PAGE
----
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Article
Publication date: 5 March 2018

Emily M. Coyne, Joshua G. Coyne and Kenton B. Walker

Big Data has become increasingly important to multiple facets of the accounting profession, but accountants have little understanding of the steps necessary to convert Big…

Abstract

Purpose

Big Data has become increasingly important to multiple facets of the accounting profession, but accountants have little understanding of the steps necessary to convert Big Data into useful information. This limited understanding creates a gap between what accountants can do and what accountants should do to assist in Big Data information governance. The study aims to bridge this gap in two ways.

Design/methodology/approach

First, the study introduces a model of the Big Data life cycle to explain the process of converting Big Data into information. Knowledge of this life cycle is a first step toward enabling accountants to engage in Big Data information governance. Second, it highlights informational and control risks inherent to this life cycle, and identifies information governance activities and agents that can minimize these risks.

Findings

Because accountants have a strong ability to identify the informational and control needs of internal and external decision-makers, they should play a significant role in Big Data information governance.

Originality/value

This model of the Big Data life cycle and information governance provides a first attempt to formalize knowledge that accountants need in a new field of the accounting profession.

Details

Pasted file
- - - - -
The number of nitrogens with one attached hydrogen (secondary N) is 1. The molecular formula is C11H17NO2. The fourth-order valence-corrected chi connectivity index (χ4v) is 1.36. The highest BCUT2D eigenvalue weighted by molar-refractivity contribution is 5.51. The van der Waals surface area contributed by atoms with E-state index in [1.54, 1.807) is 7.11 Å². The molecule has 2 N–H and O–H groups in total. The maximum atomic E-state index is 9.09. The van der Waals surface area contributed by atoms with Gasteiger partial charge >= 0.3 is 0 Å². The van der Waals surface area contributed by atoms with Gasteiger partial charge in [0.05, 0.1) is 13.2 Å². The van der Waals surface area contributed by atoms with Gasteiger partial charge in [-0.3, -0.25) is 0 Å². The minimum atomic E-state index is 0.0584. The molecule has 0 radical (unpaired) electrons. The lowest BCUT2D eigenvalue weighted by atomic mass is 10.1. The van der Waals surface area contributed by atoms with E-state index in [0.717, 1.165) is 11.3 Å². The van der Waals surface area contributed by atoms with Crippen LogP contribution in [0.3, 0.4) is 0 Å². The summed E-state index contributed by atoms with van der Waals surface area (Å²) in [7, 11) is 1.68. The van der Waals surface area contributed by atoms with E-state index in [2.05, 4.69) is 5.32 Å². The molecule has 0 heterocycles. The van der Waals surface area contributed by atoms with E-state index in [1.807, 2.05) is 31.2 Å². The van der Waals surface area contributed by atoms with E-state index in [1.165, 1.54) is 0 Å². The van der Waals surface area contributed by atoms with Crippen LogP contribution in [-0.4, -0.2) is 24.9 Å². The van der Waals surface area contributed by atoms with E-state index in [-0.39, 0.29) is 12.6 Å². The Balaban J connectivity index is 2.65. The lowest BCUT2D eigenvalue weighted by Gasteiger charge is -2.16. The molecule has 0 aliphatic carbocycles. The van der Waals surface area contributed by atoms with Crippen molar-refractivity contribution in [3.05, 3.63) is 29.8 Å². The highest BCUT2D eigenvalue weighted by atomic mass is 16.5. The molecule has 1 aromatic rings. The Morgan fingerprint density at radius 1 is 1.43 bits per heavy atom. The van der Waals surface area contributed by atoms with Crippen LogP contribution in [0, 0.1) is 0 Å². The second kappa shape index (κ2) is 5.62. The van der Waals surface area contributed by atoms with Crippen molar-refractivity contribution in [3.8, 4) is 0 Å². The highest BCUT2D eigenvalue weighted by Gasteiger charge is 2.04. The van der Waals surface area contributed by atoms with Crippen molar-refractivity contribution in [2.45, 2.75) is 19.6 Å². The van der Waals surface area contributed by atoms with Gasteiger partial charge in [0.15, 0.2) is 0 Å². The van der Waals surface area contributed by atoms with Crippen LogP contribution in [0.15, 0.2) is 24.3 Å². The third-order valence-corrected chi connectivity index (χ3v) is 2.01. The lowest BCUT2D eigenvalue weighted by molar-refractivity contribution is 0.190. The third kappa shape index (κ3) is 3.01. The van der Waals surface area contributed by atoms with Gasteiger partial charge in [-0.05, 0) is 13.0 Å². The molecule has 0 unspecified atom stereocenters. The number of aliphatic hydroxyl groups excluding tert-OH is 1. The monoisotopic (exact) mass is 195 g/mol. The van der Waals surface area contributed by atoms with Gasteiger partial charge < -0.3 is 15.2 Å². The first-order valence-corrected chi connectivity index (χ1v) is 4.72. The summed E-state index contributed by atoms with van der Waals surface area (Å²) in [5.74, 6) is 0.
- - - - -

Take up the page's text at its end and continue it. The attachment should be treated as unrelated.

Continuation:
International Journal of Accounting & Information Management, vol. 26 no. 1
Type: Research Article
ISSN: 1834-7649

Keywords

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Article
Publication date: 2 March 2020

Daniel Ames, Joshua Coyne and Kevin Kim

The purpose of the authors’ research study is to identify the impact of life cycle stage on firm acquisitions.

Abstract

Purpose

The purpose of the authors’ research study is to identify the impact of life cycle stage on firm acquisitions.

Design/methodology/approach

The authors use a series of empirical databases to identify characteristics of acquirers and their targets. The authors then use logistic regressions and joint tests to identify significant differences between declining and non-declining acquirers.

Findings

The authors find that declining acquirers are more likely to pursue diversifying acquisitions and to pay for the acquisition with stock considerations. Acquisitions by declining acquirers result in positive abnormal returns initially, but post-acquisition returns are negative.

Research limitations/implications

The authors’ primary limitation is their data, which only includes public acquirers and targets, and runs from January 1, 1988 to December 31, 2010.

Practical implications

The authors’ research suggests that regulators, stakeholders and prospective stakeholders should consider the life cycle stage of an acquiring firm in setting expectations about motivations for and likely performance subsequent to the acquisition.

Originality/value

The authors’ paper is the first to consider the effect of firm life cycle stage on the motivation and subsequent success of an acquisition. Given the tremendous impact to shareholders of such significant transactions, understanding the acquisition process more completely is important to capital markets participants.

Details

International Journal of Accounting & Information Management, vol. 28 no. 2
Type: Research Article
ISSN: 1834-7649

Keywords

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Book part
Publication date: 17 October 2017

Ion Sterpan and Richard E. Wagner

Political economy is a term in wide use and has been for centuries. Yet standard economic theory reduces politics to ethics or economics. This reduction is enabled by the…

Abstract